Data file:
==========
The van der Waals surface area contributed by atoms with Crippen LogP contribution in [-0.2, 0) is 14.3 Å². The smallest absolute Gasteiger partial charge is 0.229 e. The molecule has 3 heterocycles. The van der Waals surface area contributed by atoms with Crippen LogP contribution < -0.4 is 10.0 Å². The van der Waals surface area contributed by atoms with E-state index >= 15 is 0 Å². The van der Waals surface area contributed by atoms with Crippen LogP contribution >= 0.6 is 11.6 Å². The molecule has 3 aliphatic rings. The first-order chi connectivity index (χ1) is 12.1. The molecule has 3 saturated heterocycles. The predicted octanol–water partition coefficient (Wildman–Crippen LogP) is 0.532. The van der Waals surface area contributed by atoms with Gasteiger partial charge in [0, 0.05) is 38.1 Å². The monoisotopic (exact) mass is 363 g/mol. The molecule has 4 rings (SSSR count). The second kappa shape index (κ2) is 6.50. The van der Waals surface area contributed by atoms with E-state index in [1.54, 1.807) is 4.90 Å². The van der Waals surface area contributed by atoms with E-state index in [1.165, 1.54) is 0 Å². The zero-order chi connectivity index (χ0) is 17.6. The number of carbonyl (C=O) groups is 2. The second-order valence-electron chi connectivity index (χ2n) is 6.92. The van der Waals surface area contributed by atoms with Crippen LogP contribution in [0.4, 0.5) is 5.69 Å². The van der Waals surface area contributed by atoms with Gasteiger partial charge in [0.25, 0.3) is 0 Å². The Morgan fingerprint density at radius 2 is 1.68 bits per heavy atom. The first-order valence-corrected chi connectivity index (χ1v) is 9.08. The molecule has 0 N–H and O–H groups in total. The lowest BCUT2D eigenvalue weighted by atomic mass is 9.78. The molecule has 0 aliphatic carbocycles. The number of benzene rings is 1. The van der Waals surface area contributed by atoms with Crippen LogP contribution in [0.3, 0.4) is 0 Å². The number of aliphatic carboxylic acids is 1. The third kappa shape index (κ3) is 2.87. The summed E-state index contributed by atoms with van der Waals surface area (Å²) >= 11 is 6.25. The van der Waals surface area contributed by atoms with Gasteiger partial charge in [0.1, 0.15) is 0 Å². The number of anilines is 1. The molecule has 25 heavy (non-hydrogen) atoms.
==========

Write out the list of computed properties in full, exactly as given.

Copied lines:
The van der Waals surface area contributed by atoms with Crippen LogP contribution in [-0.2, 0) is 14.3 Å². The smallest absolute Gasteiger partial charge is 0.229 e. The molecule has 3 heterocycles. The van der Waals surface area contributed by atoms with Crippen LogP contribution < -0.4 is 10.0 Å². The van der Waals surface area contributed by atoms with E-state index >= 15 is 0 Å². The van der Waals surface area contributed by atoms with Crippen LogP contribution >= 0.6 is 11.6 Å². The molecule has 3 aliphatic rings. The first-order chi connectivity index (χ1) is 12.1. The molecule has 3 saturated heterocycles. The predicted octanol–water partition coefficient (Wildman–Crippen LogP) is 0.532. The van der Waals surface area contributed by atoms with Gasteiger partial charge in [0, 0.05) is 38.1 Å². The monoisotopic (exact) mass is 363 g/mol. The molecule has 4 rings (SSSR count). The second kappa shape index (κ2) is 6.50. The van der Waals surface area contributed by atoms with E-state index in [1.54, 1.807) is 4.90 Å². The van der Waals surface area contributed by atoms with E-state index in [1.165, 1.54) is 0 Å². The zero-order chi connectivity index (χ0) is 17.6. The number of carbonyl (C=O) groups is 2. The second-order valence-electron chi connectivity index (χ2n) is 6.92. The van der Waals surface area contributed by atoms with Crippen LogP contribution in [0.4, 0.5) is 5.69 Å². The van der Waals surface area contributed by atoms with Gasteiger partial charge in [0.25, 0.3) is 0 Å². The Morgan fingerprint density at radius 2 is 1.68 bits per heavy atom. The first-order valence-corrected chi connectivity index (χ1v) is 9.08. The molecule has 0 N–H and O–H groups in total. The lowest BCUT2D eigenvalue weighted by atomic mass is 9.78. The molecule has 0 aliphatic carbocycles. The number of benzene rings is 1. The van der Waals surface area contributed by atoms with Crippen LogP contribution in [0.3, 0.4) is 0 Å². The number of aliphatic carboxylic acids is 1. The third kappa shape index (κ3) is 2.87. The summed E-state index contributed by atoms with van der Waals surface area (Å²) >= 11 is 6.25. The van der Waals surface area contributed by atoms with Gasteiger partial charge in [0.1, 0.15) is 0 Å². The number of anilines is 1. The molecule has 25 heavy (non-hydrogen) atoms.